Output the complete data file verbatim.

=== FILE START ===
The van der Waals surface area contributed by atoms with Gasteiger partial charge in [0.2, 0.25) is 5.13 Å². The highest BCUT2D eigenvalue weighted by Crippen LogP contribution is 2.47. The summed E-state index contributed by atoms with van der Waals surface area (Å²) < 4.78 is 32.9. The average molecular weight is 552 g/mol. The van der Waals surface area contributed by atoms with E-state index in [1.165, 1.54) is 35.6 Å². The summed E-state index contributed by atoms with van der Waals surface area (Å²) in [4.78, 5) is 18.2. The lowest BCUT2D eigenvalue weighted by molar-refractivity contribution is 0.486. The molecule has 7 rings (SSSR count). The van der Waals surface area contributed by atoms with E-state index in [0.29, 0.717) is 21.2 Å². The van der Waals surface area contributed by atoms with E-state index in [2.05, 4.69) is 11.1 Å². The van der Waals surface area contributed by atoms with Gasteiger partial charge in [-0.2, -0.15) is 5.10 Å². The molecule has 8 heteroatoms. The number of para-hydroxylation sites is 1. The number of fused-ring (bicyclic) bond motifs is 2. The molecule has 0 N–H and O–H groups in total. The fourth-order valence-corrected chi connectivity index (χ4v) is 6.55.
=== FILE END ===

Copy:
The van der Waals surface area contributed by atoms with Gasteiger partial charge in [0.2, 0.25) is 5.13 Å². The highest BCUT2D eigenvalue weighted by Crippen LogP contribution is 2.47. The summed E-state index contributed by atoms with van der Waals surface area (Å²) < 4.78 is 32.9. The average molecular weight is 552 g/mol. The van der Waals surface area contributed by atoms with E-state index in [1.165, 1.54) is 35.6 Å². The summed E-state index contributed by atoms with van der Waals surface area (Å²) in [4.78, 5) is 18.2. The lowest BCUT2D eigenvalue weighted by molar-refractivity contribution is 0.486. The molecule has 7 rings (SSSR count). The van der Waals surface area contributed by atoms with E-state index in [0.29, 0.717) is 21.2 Å². The van der Waals surface area contributed by atoms with E-state index in [2.05, 4.69) is 11.1 Å². The van der Waals surface area contributed by atoms with Gasteiger partial charge in [-0.2, -0.15) is 5.10 Å². The molecule has 8 heteroatoms. The number of para-hydroxylation sites is 1. The number of fused-ring (bicyclic) bond motifs is 2. The molecule has 0 N–H and O–H groups in total. The fourth-order valence-corrected chi connectivity index (χ4v) is 6.55.